McFarland gets life without possibility of parole
MANTI—Logan McFarland, 29, the man who murdered a Mt. Pleasant couple five years ago, apparently during a botched attempt to get money for drugs, will spend the rest of his life in prison without the possibility of parole.
According to Sanpete County Attorney Brody Keisel, who has been caught up in the complexities of prosecuting the case for all of those five years, that’s exactly what the family of LeRoy and Dorthea Fullwood wanted.
Last Wednesday, Jan. 25, after the prosecution and defense struck a plea agreement, McFarland pleaded guilty to two charges of aggravated murder.
After entering his plea before 6th District Judge Marvin Bagley, McFarland waived his right to have sentencing delayed. Bagley promptly sentenced him to two consecutive life terms without the possibility of parole.
During the hearing, Michael Fullwood, youngest child of the victims, spoke on behalf of the family. “There are two types of people in this world,” Fullwood said. “There are people like my parents, who were givers—they gave a lot to the community, in service to the military, their God, their country and other locals. And then there are takers. Mr. McFarland took their lives and took something from this family.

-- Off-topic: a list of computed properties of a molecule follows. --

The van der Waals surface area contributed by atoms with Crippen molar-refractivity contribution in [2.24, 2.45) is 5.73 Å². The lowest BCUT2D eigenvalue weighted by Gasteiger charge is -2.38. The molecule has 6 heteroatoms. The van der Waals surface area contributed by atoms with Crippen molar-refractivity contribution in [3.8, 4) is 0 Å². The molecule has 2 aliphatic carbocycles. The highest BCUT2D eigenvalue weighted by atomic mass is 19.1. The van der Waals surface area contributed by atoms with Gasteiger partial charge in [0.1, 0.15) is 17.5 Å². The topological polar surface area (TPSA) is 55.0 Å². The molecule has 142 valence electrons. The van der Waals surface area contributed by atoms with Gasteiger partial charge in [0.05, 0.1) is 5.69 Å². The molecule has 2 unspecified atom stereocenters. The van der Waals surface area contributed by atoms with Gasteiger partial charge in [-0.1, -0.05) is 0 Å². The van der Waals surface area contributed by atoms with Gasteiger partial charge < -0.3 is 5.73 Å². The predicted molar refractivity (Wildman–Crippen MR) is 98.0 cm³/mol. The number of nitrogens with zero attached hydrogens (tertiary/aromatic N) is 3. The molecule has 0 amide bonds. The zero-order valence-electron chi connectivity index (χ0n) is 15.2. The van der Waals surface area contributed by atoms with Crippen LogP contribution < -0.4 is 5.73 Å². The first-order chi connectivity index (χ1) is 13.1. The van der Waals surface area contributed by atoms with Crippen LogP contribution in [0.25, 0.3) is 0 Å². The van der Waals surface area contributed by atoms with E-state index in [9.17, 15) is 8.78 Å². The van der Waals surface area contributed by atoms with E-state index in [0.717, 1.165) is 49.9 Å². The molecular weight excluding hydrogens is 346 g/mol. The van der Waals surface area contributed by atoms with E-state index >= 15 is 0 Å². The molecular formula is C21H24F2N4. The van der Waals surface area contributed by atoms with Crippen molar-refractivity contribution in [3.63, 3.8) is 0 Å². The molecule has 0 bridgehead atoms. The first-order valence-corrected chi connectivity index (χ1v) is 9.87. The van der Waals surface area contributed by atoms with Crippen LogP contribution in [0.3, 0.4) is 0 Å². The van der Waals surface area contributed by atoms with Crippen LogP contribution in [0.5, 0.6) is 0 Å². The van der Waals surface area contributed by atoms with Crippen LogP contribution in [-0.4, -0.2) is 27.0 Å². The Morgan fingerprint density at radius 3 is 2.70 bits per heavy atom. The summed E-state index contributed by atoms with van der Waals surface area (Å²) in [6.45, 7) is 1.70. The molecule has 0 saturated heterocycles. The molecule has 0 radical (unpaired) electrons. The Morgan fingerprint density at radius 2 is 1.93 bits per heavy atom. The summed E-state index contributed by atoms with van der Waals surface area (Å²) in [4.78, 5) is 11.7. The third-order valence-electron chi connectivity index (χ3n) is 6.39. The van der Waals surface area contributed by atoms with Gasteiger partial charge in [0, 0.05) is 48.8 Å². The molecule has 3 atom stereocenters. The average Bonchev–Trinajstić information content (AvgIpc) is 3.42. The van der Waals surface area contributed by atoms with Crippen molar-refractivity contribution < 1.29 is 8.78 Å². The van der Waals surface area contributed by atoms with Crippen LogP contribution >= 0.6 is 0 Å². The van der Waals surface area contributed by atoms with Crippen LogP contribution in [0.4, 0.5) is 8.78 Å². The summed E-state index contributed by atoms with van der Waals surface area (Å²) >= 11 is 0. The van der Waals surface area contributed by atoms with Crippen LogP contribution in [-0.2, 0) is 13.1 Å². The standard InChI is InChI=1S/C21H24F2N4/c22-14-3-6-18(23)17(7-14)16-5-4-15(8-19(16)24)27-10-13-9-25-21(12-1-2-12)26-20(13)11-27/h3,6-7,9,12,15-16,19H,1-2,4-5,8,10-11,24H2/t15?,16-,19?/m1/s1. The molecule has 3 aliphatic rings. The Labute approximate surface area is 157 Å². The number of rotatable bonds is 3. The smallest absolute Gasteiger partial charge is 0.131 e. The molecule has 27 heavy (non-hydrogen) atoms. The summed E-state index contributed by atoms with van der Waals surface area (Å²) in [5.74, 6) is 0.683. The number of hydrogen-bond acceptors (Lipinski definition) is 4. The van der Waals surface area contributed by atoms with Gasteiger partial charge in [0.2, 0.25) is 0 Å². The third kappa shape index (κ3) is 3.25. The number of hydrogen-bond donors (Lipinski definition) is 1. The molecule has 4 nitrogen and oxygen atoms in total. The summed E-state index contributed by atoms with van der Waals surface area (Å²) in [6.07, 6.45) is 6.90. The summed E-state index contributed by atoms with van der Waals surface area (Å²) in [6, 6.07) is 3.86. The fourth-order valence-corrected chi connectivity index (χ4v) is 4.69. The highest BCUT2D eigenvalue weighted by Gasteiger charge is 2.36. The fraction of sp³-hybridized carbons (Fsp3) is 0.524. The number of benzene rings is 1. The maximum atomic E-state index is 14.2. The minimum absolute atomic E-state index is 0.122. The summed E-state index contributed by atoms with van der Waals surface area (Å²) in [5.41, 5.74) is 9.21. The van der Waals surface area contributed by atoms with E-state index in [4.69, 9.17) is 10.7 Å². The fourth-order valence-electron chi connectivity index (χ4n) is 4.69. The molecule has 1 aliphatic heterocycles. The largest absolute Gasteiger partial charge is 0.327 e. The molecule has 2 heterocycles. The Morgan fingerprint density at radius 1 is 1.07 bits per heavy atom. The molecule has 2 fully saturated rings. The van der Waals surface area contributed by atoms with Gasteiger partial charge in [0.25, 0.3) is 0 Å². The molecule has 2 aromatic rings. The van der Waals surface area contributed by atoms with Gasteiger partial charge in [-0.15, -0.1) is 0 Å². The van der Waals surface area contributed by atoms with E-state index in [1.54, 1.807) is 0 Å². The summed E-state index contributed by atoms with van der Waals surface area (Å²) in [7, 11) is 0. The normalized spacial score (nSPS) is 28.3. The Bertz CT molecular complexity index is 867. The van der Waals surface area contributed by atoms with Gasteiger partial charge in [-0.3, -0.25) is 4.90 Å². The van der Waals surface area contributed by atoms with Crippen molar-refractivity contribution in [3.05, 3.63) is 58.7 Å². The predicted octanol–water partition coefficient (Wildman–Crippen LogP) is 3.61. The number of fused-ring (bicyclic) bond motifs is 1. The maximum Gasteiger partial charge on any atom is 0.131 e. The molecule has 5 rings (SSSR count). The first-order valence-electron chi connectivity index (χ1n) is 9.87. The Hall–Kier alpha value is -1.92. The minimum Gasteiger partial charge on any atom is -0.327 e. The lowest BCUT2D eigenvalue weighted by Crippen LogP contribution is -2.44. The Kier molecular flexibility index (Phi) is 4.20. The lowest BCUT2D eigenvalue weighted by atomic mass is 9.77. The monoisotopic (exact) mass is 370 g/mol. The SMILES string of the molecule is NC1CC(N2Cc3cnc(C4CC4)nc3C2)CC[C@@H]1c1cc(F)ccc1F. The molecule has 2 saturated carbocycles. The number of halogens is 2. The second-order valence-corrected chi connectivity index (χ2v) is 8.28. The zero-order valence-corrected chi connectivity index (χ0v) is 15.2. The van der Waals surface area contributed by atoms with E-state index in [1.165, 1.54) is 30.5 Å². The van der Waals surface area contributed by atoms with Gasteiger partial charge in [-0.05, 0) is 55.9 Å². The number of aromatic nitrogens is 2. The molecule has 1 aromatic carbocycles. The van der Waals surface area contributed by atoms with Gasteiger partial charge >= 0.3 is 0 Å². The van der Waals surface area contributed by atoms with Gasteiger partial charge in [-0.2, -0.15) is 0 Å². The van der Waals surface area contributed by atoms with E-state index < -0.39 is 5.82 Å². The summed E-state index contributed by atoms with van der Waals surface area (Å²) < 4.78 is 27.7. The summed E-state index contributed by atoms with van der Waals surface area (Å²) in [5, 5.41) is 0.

“As of today, he will take no more from this family,” he said. “He will no longer be in our thoughts or our conversations. All we will take with us from this courtroom are the memories of our parents, what they were to us, how great they were and what family they left behind.”
“Two back-to-back life sentences may seem pointless,” Keisel said, “but it’s really symbolic.”
The county attorney said the two sentences were the maximum possible punishment the judge could hand down while still honoring the plea agreement.
Even a sentence as serious as two terms of life in prison without parole may seem inadequate to some in comparison to the death penalty Keisel originally sought, but it is in line with the victims’ wishes, and the interest of justice, Keisel said in an interview.
Keisel said that although he filed a notice with the court that he was seeking the death penalty on McFarland, the guilty pleas and consecutive life sentences were his ultimate goal.
“I wasn’t bluffing; I am pro-death penalty,” Keisel said. “Given the current state of the law, I support it. I am willing to seek it here [in Sanpete County], and I want it to be available on the table.
But, he added, “after talking with the family, they concluded the death penalty was too good for McFarland,” Keisel said. “They saw it as an easy way out, and they wanted him [McFarland] to sit in a prison cell and think about how he took the lives of two very fine people for every day of the rest of his life.”
If the death penalty had never been on the table, Keisel explained, McFarland and his defense counsel would have had nothing to lose by dragging out the case as long as possible with delays and ultimately a jury trial.